While the government has intended to protect MSMEs and ensure timely payments, this new regulation has raised concerns in the market and has led to the cancellation of orders to MSMEs.

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What’s the Issue ?

The Finance Act, 2023, introduces significant changes with the insertion of clause h in section 43B of the Income Tax Act, strengthening the enforcement of MSME payment regulations

Section 43B(h) reads as under:

3B. Notwithstanding anything contained in any other provision of this Act, a deduction otherwise allowable under this Act in respect of—


(h) any sum payable by the assessee to a micro or small enterprise beyond the time limit specified in section 15 of the Micro, Small and Medium Enterprises Development Act, 2006 (27 of 2006), shall be allowed (irrespective of the previous year in which the liability to pay such sum was incurred by the assessee according to the method of accounting regularly employed by him) only in computing the income referred to in section 28 of that previous year in which such sum is actually paid by him :..”

Author’s Note :- Remember it is applicable only on Micro and Small not on Medium Enterprises

Current Audit Regulations requiring disclosures in Audit Reports of Large Non MSME Companies:

  • Section 22 of the Tax Audit Report (Form 3CD): This section already requires auditors to report the amount payable to MSMEs as per the provisions of the MSME Development Act. This likely includes reporting compliance with the 45-day payment rule and any applicable interest charged for delays.
  • Standards on Auditing (SAs): These professional standards issued by the Institute of Chartered Accountants of India (ICAI) guide auditors in performing their duties. SA 580 on Going Concern specifically requires considering risks impacting an entity’s ability to meet its financial obligations, which might include potential cash flow issues arising from delayed payments to MSMEs.

Furthermore, any pending payments owed to MSMEs must be settled by March 31, 2024. In cases where buyers do not follow the new payment timelines, outstanding payments to MSMEs will be regarded as taxable income.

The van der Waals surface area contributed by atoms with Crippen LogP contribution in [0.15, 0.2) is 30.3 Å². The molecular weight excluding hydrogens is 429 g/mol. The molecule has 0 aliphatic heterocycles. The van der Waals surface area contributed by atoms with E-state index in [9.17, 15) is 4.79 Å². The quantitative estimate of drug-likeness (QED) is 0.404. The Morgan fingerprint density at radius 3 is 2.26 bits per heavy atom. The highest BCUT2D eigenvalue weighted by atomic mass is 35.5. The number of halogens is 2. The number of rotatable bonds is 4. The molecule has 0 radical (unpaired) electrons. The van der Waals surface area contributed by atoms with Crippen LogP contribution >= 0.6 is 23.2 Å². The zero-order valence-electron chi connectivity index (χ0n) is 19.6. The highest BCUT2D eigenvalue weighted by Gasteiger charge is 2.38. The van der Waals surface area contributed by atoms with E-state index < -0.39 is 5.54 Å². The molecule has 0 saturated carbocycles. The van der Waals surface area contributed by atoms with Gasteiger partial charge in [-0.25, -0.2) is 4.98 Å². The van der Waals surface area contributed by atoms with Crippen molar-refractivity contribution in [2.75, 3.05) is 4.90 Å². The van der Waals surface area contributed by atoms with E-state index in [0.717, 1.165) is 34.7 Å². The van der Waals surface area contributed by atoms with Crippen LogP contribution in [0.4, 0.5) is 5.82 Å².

The textile supply chain—accustomed to a generous credit period of 120 days—is now grappling with the repercussions of the new 45-day payment window. In Ahmedabad’s textile markets, the uptick in order cancellations highlights the challenges faced by businesses navigating this transition. 

Similar issues are also arising among chemical traders. Although the typical credit period in the chemical industry is around 60 days, owing to low market demand, this period is often extended.

To Avoid Cancellations of Orders from Large Customers, MSME’s are now cancelling their registrations so as to avoid inconviencience at the ends of their large customers.

Challenges of the 45-day rule:

  • Cancellation of orders: As you mentioned, customers struggling to meet the deadline might resort to order cancellations, impacting MSME income and registration status.
  • Cash flow issues: Forcing immediate payments might strain larger companies’ cash flow, especially when dealing with multiple creditors.
  • Negotiation difficulties: Rigid timelines might hinder flexible payment negotiations between businesses, potentially benefiting neither party.

Potential solutions:

  • Graduated implementation: A phased approach, gradually reducing payment cycles over time, could ease the transition for larger companies and minimize order cancellations.
  • Alternative dispute resolution (ADR): Establishing swift and accessible ADR mechanisms could address payment disputes constructively without affecting MSME registration.
  • Incentivizing timely payments: Offering discounts or early payment benefits could encourage prompt payments without jeopardizing MSMEs’ financial stability.
  • Strengthening credit access: Making credit and financing options more readily available to MSMEs could help them weather delayed payments and maintain operations.
  • Promoting digital payments: Encouraging faster and transparent digital payment methods could benefit both parties and ensure timely settlements.


  • Data and analysis: Gathering data on the impact of the new rule on different business sizes and sectors could inform further adjustments and targeted support.
  • Raising awareness: Educating both MSMEs and larger companies about the new regulations and available resources could promote smoother implementation.

Remember, this is a complex issue with no single perfect solution. A multi-pronged approach, considering the concerns of both MSMEs and larger companies, might be the key to successful implementation and achieving the desired outcome of improving timely payments for small businesses.

Potential Causes of Current Problems: